NPQ is all about understanding the real dynamics of the nonprofit sector. Because sometimes the best-laid plans . . . well, you know the rest.

This week we started to cover what has been occurring in Girl Scout Councils around the country since that network’s big push for consolidation. We are not coming at the topic without deep background—in fact, we covered it in an extensive article by Lissette Rodriguez in 2007, while the consolidation, which was to reduce the number of councils nationwide from more than 300 to 112, was in progress. In that article we detailed all of the reasons for the reorganization. The reasons seemed rational, but many things sound rational and still have unanticipated consequences. So we concluded the article with a set of questions: “Has the Girl Scouts chosen the right set of answers? Was it concentrated on the most significant questions? Will the results yield a stronger and more effective organization in the service of girls, or will the very strengths that have distinguished the organization be inadvertently sacrificed? We will have to wait and see where these changes take the Girl Scouts, other federated organizations, and the rest of us.”

Among the strengths we saw as distinguishing the organization was the existence of many nodes of local leadership. So when stories began emerging about the pitched battles over whether or not to sell the camps that the council had accumulated over the years, we paid attention. Battles were not occurring in just one location—there seemed to be a pattern. Statements made by some of the volunteers and parents were disturbing, so we wrote a short newswire about the situation a few days ago and have had an onslaught of readers, some of whom added their own perspective to the mix.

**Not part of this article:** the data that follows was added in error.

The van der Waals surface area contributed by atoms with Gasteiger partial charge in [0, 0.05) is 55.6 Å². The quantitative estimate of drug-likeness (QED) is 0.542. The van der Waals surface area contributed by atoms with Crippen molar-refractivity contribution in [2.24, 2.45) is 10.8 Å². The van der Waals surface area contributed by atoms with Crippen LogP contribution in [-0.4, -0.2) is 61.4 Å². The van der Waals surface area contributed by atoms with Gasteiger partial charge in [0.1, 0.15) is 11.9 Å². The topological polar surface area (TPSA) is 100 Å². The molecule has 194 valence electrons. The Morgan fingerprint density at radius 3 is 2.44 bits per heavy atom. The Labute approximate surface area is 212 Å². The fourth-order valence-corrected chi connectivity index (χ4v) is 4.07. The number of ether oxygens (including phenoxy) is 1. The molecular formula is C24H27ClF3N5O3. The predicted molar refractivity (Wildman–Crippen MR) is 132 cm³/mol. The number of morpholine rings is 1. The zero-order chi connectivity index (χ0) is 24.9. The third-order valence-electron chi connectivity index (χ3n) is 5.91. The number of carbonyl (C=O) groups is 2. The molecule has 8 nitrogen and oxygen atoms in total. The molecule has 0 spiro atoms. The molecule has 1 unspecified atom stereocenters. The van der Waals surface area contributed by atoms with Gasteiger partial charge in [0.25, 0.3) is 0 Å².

“Our Council, the Girl Scouts of North Central Alabama, voted last May, at a secret meeting held just two weeks after new Board members took office, to close 4 of our 6 camps, a direct reversal of the recommendations made by a professional property consultant and completely ignoring the facts surrounding the budgetary issues of the camps in question.

Since that time, supporters of our 88 year old camp, Camp Gertrude Coleman, have formed an organization, Friends of Camp Coleman, demanded documents and information from our Council, then filed a Discovery Motion when our requests were refused.”

“GSUSA are now lobbying Congress for a do-over with their pension plan – but there will be no do-over with these camps. I am lobbying to save ALL of the Girl Scout land across the USA. Once the land is gone – it’s gone. Who will keep donating to buy more?”

So for NPQ, this story about divisions in the Girl Scouts does not come out of nowhere. It evolved from a strategy that was to have made an organization more effective and responsive—a strategy to consolidate a federated organization—and in that regard it is one of many such consolidations that have occurred over the past decade. It is also a story about constituent activism and organizational response to constituent activism.

Understanding cause and effect as this story unfolds will be valuable to others, so we will continue to follow it but we need your help. If you have a related story about the Girl Scouts, or another consolidation, please help us with your observations. Try to be even-handed, and give us background, because we will be following this one for a while.